The Standoff at Sparrow Creek
It’s the kind of movie that will make “Underrated” lists in ten months. Don’t wait that long. See it now.
Jody Hill makes movies and TV shows about men so blinded by their own egos and theories on what’s right and wrong that they become outcasts. The protagonists of “Eastbound and Down,” “Vice Principals” and “Observe and Report” aren’t so much typical man-children as the kind of people blissfully unconcerned and unaware of their impact on the people around them. His first film since “Observe,” Netflix’s “The Legacy of a Whitetail Deer Hunter,” looks on paper like it would fit so snugly into this theme that it would allow Hill to do some of his best work to date. Maybe Hill has just gotten older or maybe the concept was almost too perfect for his interests because this is a surprisingly toothless and ultimately flat film. It’s salvaged by a truly genuine, sometimes great performance from Josh Brolin, but he’s the only reason to take a look.
The King of Summer 2018 (the guy has been in three blockbusters already—“Avengers: Infinity War,” “Deadpool 2,” “Sicario: Day of the Soldado”) stars as the fantastically-named Buck Ferguson, the star of a series of hit hunting videos called “Buck Fever.” In each episode, shot by his loyal cameraman Don (Hill regular Danny McBride), Buck embraces the world of the deer hunter, taking viewers into the world he knows best. Of course, everything else in Buck’s life is a little less consistent. His ex-wife (Carrie Coon) is about to remarry the opposite of Buck in a guy named Greg (Scoot McNairy) and so Buck tries to hold on to what he knows and loves by taking his son Jaden (Montana Jordan) to shoot his first deer. Don will record it; Jaden will fall in love with hunting and his dad at the same time; everything will turn out fine. Of course, there’s no movie if that’s the case.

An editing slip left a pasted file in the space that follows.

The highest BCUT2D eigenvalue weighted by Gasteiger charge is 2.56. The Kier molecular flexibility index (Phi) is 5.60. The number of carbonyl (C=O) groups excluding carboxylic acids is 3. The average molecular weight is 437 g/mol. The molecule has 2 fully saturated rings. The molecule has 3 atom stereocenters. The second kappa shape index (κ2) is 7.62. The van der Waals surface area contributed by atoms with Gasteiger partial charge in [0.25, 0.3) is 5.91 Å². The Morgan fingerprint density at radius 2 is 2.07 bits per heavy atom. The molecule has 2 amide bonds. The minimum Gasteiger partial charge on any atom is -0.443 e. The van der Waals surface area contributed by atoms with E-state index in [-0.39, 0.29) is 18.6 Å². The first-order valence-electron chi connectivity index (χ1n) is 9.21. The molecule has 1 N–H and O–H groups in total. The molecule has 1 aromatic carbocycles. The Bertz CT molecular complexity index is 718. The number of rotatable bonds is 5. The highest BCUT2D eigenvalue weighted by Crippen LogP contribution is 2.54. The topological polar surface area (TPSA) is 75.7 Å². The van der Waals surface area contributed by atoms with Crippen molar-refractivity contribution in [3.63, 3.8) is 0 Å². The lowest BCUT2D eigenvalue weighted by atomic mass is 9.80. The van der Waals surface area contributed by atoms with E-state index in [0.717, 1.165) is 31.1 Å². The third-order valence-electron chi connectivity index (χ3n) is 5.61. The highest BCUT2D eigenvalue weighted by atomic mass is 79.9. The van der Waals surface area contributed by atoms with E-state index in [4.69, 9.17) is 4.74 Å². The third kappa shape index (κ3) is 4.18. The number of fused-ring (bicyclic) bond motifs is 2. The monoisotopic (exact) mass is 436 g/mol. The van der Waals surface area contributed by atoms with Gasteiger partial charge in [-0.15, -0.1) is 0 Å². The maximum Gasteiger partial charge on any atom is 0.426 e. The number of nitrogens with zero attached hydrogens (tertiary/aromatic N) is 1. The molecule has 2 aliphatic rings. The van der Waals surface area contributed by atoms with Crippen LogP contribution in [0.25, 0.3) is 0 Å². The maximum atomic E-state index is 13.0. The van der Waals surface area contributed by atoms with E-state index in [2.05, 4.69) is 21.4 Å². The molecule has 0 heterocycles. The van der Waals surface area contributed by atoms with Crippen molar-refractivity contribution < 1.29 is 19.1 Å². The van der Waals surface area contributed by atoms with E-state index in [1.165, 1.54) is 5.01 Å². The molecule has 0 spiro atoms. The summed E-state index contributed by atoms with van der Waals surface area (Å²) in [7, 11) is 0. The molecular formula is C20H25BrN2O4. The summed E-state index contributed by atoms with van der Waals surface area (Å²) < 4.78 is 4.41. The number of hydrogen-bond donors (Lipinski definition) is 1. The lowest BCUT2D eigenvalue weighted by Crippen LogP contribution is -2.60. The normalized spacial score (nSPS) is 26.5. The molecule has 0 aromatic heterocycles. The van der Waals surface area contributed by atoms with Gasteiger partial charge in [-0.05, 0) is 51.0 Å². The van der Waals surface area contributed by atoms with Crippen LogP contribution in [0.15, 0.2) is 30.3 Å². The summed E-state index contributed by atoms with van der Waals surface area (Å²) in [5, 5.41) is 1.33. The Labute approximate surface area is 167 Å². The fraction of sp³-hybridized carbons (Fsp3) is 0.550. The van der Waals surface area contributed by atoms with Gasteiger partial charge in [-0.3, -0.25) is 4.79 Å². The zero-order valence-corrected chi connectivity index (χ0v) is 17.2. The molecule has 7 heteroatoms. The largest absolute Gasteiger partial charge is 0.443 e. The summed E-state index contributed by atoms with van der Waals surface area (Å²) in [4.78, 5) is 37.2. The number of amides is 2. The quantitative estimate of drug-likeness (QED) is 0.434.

Jaden doesn’t quite live up to his dad’s expectations, wishing he was talking to his girlfriend on the phone and listening to his favorite band instead of sitting in the cold, waiting for a deer. The world of hunting is where Buck has power and expertise, two things that middle-aged men often feel like they’re losing, especially as their sons age and become their own men. Buck has to control every dynamic, reflected even in the way he orders Don around. We learn that Don once lost a toe to frostbite because of how much dad needed to catch a deer to make for the best video. “Legacy” is about how ritual and some misguided theory on “what it means to be a man” can totally skew priorities.
Brolin gets it. He understands how men like Buck often reach out to bond with their children by forcing what they care about into their son’s life instead of being interested in them as people. He doesn’t really get his own kid—doesn’t even know that he’s been playing guitar for two years. And he hasn’t been there for him during the divorce. Brolin allows just the right amount of melancholy to seep into Buck, who could have easily been a caricature of the “macho hunter” and a truly loathsome asshole. Buck is who he is and Brolin conveys the honest worry that just being Buck won’t be enough for his son anymore.
The problem is that, even at 82 minutes, “The Legacy of a Whitetail Deer Hunter” runs out of steam. The final act, in which Hill and company try to get more serious, doesn’t work. It’s as if they came up with an interesting concept and went to the woods before they devised a way to end the film. He can’t find the right tone for it and what could be called an action climax becomes melodramatic. The truth is that alpha men like Buck often don’t get the big ending or breakthrough moment with their kids that they so desire. It feels like Hill knows that and that’s why the ending doesn’t click. His heart’s not in it. He’s much more interested in men who are lost in the woods than those who find their way home.
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